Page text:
A cataract is a clouding of the eye’s naturally clear lens.  Your eye becomes like a window that is frosted or yellowed.  Common symptoms of cataract include:

  • a painless blurring of vision
  • glare, or light sensitivity
  • poor night vision
  • double vision in one eye
  • difficulty reading in dim light
  • colors looking faded or yellow

The cloudiness and pattern of a cataract can vary.  If the cloudiness is to the side of your field of vision, you may not be aware that you have cataract.  There are many misconceptions about cataract.  Cataract is not:

  • a film over the eye
  • caused by overusing the eyes
  • spread from one eye to the other
  • a cause of irreversible blindness

How quickly the cataract develops varies among individuals and may even be different between the two eyes.  Most age-related cataracts progress gradually over a period of years.  Other cataracts, especially in younger people and people with diabetes, may progress more rapidly.  It is not possible to predict exactly how fast cataracts will develop in any given person.

Causes/Risk Factors

The most common type of cataract is related to aging.  In an age-related cataract, the center of the lens gradually hardens and becomes cloudy.  It may become so cloudy that your Ophthalmologist (Eye MD) cannot clearly see the details of the retina.  At that point, you might experience difficulty identifying colors and seeing at a distance.  Other causes of cataract include:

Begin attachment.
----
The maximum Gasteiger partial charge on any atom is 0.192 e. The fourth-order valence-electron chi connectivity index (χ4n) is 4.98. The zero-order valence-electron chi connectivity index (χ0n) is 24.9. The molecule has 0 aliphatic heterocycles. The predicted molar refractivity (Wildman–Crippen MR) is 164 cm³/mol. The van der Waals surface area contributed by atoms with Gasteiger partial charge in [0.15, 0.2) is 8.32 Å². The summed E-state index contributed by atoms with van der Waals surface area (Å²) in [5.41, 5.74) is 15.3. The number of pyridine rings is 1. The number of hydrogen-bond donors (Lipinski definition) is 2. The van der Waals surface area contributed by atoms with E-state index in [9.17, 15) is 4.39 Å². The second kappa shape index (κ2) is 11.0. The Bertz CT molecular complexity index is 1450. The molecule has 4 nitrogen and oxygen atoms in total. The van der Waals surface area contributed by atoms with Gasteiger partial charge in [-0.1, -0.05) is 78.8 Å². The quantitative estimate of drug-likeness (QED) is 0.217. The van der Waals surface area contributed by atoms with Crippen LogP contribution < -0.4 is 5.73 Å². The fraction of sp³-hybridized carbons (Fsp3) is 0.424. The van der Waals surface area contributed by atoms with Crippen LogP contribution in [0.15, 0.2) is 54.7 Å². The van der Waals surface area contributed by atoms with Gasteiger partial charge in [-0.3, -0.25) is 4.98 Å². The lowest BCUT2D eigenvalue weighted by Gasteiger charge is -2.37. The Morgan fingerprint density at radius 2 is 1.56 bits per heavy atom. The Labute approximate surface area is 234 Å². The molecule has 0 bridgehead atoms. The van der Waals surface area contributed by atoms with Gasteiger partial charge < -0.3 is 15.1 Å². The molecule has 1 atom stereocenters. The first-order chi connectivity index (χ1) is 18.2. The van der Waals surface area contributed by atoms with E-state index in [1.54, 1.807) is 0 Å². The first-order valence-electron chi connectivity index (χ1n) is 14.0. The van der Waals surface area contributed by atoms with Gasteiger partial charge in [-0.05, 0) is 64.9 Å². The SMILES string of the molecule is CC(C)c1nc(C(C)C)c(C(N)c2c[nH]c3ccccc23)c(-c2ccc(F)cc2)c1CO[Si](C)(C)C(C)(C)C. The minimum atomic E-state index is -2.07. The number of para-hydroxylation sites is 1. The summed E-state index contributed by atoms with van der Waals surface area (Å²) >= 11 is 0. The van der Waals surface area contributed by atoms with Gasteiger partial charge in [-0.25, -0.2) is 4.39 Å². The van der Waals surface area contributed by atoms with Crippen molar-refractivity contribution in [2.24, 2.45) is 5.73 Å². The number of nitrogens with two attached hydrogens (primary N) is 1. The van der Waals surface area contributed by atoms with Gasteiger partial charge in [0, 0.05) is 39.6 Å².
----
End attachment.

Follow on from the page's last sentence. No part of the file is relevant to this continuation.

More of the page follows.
• family history of cataract
  • medical problems, like diabetes
  • injury to the eye
  • medications, especially steroids
  • radiation
  • long-term, unprotected exposure to sunlight
  • previous eye surgery

By performing a thorough eye examination, your Eye MD can detect the presence of a cataract.  A careful exam will also rule out any other conditions, such as vision loss due to problems with cornea, retina, or optic nerve.

Surgery is the only way a cataract can be removed. Cataract surgery is a highly successful procedure, and is the most widely performed surgery today. Your Eye MD will ask you if your vision makes your daily tasks difficult, such as cooking, shopping, or taking medications.  Based on your symptoms, you and your Eye MD should decide together when surgery is appropriate.

During cataract surgery, the cloudy lens is removed from the eye, and in most cases, a permanent intraocular lens (IOL) is implanted. Premium Lenses are also available, which will enable you to see both near, far, and everything in between.